With China home prices at record levels in many of the country’s largest cities, residential land supply in first-tier cities in China – such as Beijing, Shanghai and Guangzhou – increased by over 50 percent from the same period a year ago, according to data from the China Urban Land Price Dynamic Monitor as cited by state media agency Xinhua.
These findings follow instructions from the Ministry of Housing and Urban-Rural Development and the Ministry of Land and Resources earlier this month aimed at cooling overheated housing markets in the Middle Kingdom. Fearing increasingly unaffordable housing and a looming bubble, the authorities are looking to increase supply in communities where demand is high, and put a damper on sales in cities with a residential glut.
More Supply for First-Tier and More Restrictions for Second
With local governments largely dependent on land sales for revenues, authorities in many cities have been reluctant to offer new sites for sale when developers were cautious about the future of the housing market. When home prices fell in many Chinese cities in 2015, developers grew reluctant to bid up the prices of new plots and the result was that land sales dropped 21 percent that year. With lower tier cities still suffering from an oversupply of homes in 2016, the value of land purchased by real estate developers dropped another 3.4 percent last year, according to the National Bureau of Statistics, despite a surge of auctions in the fourth quarter, as developer demand recovered.
Following China’s massive 2009 stimulus package in 2009, Beijing auctioned off 2,525 hectares of residential land in 2010, but that supply was reduced to 750 and 850 hectares in 2015 and 2016 after home purchase restrictions cut off developer opportunities for easy sales.
Central Authorities Hope to Steer Local Sales
While local governments have kept their eyes on opportunities to maximise land sales revenues, the big bosses in Beijing appear determined to use land strategically to control housing prices and reduces risks surrounding a housing bubble.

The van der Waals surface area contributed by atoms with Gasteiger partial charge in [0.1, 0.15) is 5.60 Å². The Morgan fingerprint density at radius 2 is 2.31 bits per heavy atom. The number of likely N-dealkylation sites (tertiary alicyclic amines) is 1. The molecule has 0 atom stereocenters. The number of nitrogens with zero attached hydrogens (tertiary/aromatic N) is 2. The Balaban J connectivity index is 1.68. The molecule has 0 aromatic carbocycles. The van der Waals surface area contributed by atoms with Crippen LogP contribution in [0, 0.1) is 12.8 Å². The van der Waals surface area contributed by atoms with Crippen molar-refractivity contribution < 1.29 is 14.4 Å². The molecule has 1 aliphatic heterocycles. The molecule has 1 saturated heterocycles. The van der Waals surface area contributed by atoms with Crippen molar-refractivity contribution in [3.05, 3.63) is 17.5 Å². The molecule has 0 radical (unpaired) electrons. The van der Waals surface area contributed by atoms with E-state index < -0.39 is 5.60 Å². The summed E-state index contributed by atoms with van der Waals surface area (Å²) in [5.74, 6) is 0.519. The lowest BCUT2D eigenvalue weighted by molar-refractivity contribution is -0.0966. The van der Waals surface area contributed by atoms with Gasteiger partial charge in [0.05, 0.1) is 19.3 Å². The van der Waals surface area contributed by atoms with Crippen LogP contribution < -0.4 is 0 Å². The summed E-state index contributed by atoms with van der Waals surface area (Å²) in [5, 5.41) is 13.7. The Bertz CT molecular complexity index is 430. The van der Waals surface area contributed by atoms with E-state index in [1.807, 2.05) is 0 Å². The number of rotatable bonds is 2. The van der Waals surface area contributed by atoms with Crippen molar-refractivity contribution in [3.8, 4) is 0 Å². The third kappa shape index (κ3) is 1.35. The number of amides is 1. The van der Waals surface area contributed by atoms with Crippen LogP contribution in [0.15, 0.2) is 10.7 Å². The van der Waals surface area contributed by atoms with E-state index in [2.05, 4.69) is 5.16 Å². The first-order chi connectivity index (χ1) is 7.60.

In a spate of 10 new notifications earlier this month, the officials announced that cities with less than a year’s supply of housing inventory should increase the amount of residential land for sale, and that communities with more than three year’s supply should suspend residential land sales.
The Beijing municipal government announced on its website last week that it plans double the supply of new land sold at auction this year compared to 2016, adding 12 million square meters of new sites to the market, which should yield 300,000 new homes.
The move represents the latest adjustment to land supply after the Beijing city government rolled out a series of restrictions in March targeting homebuyers amid skyrocketing house prices. Average property prices jumped more than 63 percent in less than a year and a half, according to data in the China Securities Journal from the China Real Estate Association, rising to RMB 60,738 yuan ($8,820) per square meter in February from RMB 37,221 ($5,409) in October 2015.
Mo’ Land Supply, Mo’ Problems
A report from Moody’s Investors Service last week predicted that the new land supply measures introduced by the Chinese government would have a variety of impacts on property developers, depending on what markets they are exposed to and at what point in the cycle they purchased their sites.
“These measures will have mixed implications for property developers, and we believe that housing price growth will slow in cities where land supply will increase, a credit negative for developers that purchased land at high prices during the past 12 months with the expectation that housing prices will continue to surge,” said Moody’s analyst Chris Wong, who added that developers in lower-tier cities with large housing inventories would benefit from the regulations.
Despite the flurry of new home purchase restrictions and calls for tighter credit, average new home prices rose 10.3 percent in March, according to the latest data from the National Bureau of Statistics, with 62 out of 70 cities included in the official survey reporting home price increases.